Think Differently About ROI on Social

By Emma Fitzpatrick      

It’s easy to get a sense for how people respond to your content on social media. All you need to do is count the number of likes and the shares, right? At the recent ABA Bank Marketing Conference in Baltimore, however, Merry Morud of Aimclear noted that no one reports on page likes anymore. It’s just not a useful metric. Quantifying social media engagement is more complicated, but more useful once you’ve identified your KPIs—your following, interactions, click-through rates, etc. But how confident are you when it comes to measuring the ROI of your social media activities?

You spend hour upon hour creating, publishing, monitoring and engaging with content, but the tricky part is proving how all that time benefits your bank.

It may help to think differently about ROI on social than you do for other channels.

Problem: How do you prove your social media presence is not a waste of resources?

Fifty-six percent of social media marketers are either uncertain or unable to measure their social ROI. If you’re like those surveyed, you’d say it’s your top concern about social media marketing.

Solution: Expand your definition of ROI.

According to the latest research from Sprout Social, a mere 14 percent of marketers can quantify the revenue that social media brought in. But that low number doesn’t necessarily signal a problem with social media.

The same survey identified social marketers’ top goals as increasing brand awareness, community engagement and web traffic before contributing to revenue. Luckily, this aligns with what consumers want, too. Asked what they want from brands on social media, consumers reported a preference for brand content that aids in awareness and consideration.

Social is the place to introduce yourself to new leads, impress them with your bank’s story and build trust. Only then can you expect to drive customers toward a conversion.

Because of that, it may be best to stop associating ROI exclusively with dollars. Instead, align your ROI with your goals.

If you want to increase awareness, focus on your reach and shares. To measure engagement, track comments and click-throughs. Find ways to track website referrals as they work through the funnel toward an eventual conversion. Combine all these elements to capture the full spectrum of social media’s impact.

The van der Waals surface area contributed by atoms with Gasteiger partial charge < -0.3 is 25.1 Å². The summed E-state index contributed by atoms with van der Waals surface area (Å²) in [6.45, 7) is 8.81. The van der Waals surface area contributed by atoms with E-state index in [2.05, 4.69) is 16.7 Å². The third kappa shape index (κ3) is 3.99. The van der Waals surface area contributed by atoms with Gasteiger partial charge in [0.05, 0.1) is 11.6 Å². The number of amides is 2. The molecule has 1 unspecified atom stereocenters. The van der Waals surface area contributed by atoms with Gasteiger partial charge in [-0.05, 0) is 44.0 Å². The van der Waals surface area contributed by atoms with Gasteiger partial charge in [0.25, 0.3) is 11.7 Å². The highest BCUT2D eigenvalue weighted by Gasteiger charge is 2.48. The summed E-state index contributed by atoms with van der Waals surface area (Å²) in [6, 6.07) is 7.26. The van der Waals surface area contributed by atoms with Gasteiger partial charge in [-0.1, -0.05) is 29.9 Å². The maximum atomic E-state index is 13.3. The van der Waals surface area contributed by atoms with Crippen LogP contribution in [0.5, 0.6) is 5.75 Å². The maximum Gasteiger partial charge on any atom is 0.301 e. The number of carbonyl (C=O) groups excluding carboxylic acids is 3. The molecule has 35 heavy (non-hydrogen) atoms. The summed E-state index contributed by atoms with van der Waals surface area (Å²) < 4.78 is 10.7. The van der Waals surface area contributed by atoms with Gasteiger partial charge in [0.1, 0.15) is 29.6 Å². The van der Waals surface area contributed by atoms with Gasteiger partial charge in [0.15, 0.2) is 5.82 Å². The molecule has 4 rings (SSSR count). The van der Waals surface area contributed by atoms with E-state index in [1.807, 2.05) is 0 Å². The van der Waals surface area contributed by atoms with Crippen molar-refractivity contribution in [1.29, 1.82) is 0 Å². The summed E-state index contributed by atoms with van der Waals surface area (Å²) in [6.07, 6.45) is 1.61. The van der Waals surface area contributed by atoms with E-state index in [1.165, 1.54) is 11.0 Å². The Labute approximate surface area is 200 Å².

Problem: How can storytelling increase reach and engagement?  

As social media marketers, we’re storytellers at heart. And staying true to the conventional wisdom, most marketers (58 percent) list storytelling as a top content priority. But this type of material often requires serious effort to generate. To make it a sound investment—no matter how you’re measuring the return—it can’t be all about you.

Solution: Don’t neglect the consumer’s wants and needs.

In Sprout Social’s 2018 Social Index, only 37 percent of consumers reported a desire for social content that tells a story. Storytelling does play a critical role in marketing—especially in a commoditized industry like banking. But don’t forget to keep the customer front and center.

When asked what they want from brands on social, here’s how consumers responded:

  • 72 percent want discounts or sales.
  • 60 percent want posts that showcase new products or services.
  • 59 percent want to learn something new.
  • 56 percent want you to entertain them.
  • 49 percent want to be inspired.

Before updating your editorial calendar, consider these data and align them with your ROI goals. Think of ways to incorporate these elements into your storytelling.

Engagement is not the same as reach.

The survey found that overall, consumers are more likely to engage with a brand’s content than to share it with their own audiences. The extent of that behavior, however, depends on the type of content. Consumers are:

  • 150 percent more likely to engage with, rather than share, employee advocacy posts
  • 90 percent more likely to engage with, rather than share, company happenings or company personality posts
  • 50 percent more likely to engage with, rather than share, new product posts
  • 31 percent more likely to engage with, rather than share, storytelling content

If you want to increase awareness, these are the posts people are most likely to share:

  • Entertaining posts
  • Inspiring posts
  • Storytelling posts
  • Educational posts

Aiming for both?

Most consumers (58 percent) prefer visual content—specifically graphics, images and produced videos.

To succeed with social videos, make them a digestible length, add captions and don’t try to make them drive immediate conversions. That’s how you lose your audience’s attention fast.

Emma Fitzpatrick is a San Francisco-based freelance writer and marketer, whose specialties include content marketing, social media marketing and short, snappy writing. Pick her brain at emma.l.fitzpatrick@gmail.com.

 

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